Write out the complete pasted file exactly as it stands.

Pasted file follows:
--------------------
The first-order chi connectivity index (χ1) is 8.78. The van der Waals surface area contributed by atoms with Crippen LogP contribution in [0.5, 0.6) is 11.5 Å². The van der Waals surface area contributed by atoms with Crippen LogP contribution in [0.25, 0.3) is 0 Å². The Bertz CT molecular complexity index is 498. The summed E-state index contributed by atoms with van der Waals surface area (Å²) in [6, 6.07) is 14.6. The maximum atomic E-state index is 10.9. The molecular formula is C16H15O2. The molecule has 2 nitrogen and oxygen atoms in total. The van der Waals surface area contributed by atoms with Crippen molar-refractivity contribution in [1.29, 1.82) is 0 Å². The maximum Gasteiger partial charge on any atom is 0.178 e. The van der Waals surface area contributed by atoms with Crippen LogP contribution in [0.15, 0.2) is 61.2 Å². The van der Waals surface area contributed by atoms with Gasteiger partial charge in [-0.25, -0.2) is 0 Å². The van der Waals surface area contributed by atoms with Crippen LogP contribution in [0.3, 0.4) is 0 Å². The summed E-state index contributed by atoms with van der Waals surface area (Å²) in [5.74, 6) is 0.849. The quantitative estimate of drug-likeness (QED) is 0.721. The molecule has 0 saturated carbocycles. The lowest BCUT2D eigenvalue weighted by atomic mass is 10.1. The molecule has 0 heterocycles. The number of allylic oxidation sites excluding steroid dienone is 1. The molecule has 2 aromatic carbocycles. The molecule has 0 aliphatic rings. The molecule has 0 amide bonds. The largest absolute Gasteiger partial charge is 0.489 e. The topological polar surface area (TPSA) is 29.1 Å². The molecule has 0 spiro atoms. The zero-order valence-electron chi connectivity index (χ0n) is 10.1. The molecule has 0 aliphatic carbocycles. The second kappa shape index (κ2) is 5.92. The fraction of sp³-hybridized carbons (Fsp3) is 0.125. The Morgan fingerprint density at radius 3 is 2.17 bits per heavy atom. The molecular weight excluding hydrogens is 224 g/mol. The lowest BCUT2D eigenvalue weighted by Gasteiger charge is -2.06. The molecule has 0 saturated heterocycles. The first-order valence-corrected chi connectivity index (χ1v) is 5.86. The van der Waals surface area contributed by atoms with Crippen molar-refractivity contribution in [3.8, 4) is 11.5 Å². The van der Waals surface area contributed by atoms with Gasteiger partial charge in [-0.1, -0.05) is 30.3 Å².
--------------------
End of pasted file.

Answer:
The first-order chi connectivity index (χ1) is 8.78. The van der Waals surface area contributed by atoms with Crippen LogP contribution in [0.5, 0.6) is 11.5 Å². The van der Waals surface area contributed by atoms with Crippen LogP contribution in [0.25, 0.3) is 0 Å². The Bertz CT molecular complexity index is 498. The summed E-state index contributed by atoms with van der Waals surface area (Å²) in [6, 6.07) is 14.6. The maximum atomic E-state index is 10.9. The molecular formula is C16H15O2. The molecule has 2 nitrogen and oxygen atoms in total. The van der Waals surface area contributed by atoms with Crippen molar-refractivity contribution in [1.29, 1.82) is 0 Å². The maximum Gasteiger partial charge on any atom is 0.178 e. The van der Waals surface area contributed by atoms with Crippen LogP contribution in [0.15, 0.2) is 61.2 Å². The van der Waals surface area contributed by atoms with Gasteiger partial charge in [-0.25, -0.2) is 0 Å². The van der Waals surface area contributed by atoms with Crippen LogP contribution in [0.3, 0.4) is 0 Å². The summed E-state index contributed by atoms with van der Waals surface area (Å²) in [5.74, 6) is 0.849. The quantitative estimate of drug-likeness (QED) is 0.721. The molecule has 0 saturated carbocycles. The lowest BCUT2D eigenvalue weighted by atomic mass is 10.1. The molecule has 0 heterocycles. The number of allylic oxidation sites excluding steroid dienone is 1. The molecule has 2 aromatic carbocycles. The molecule has 0 aliphatic rings. The molecule has 0 amide bonds. The largest absolute Gasteiger partial charge is 0.489 e. The topological polar surface area (TPSA) is 29.1 Å². The molecule has 0 spiro atoms. The zero-order valence-electron chi connectivity index (χ0n) is 10.1. The molecule has 0 aliphatic carbocycles. The second kappa shape index (κ2) is 5.92. The fraction of sp³-hybridized carbons (Fsp3) is 0.125. The Morgan fingerprint density at radius 3 is 2.17 bits per heavy atom. The molecular weight excluding hydrogens is 224 g/mol. The lowest BCUT2D eigenvalue weighted by Gasteiger charge is -2.06. The molecule has 0 saturated heterocycles. The first-order valence-corrected chi connectivity index (χ1v) is 5.86. The van der Waals surface area contributed by atoms with Crippen molar-refractivity contribution in [3.8, 4) is 11.5 Å². The van der Waals surface area contributed by atoms with Gasteiger partial charge in [-0.1, -0.05) is 30.3 Å².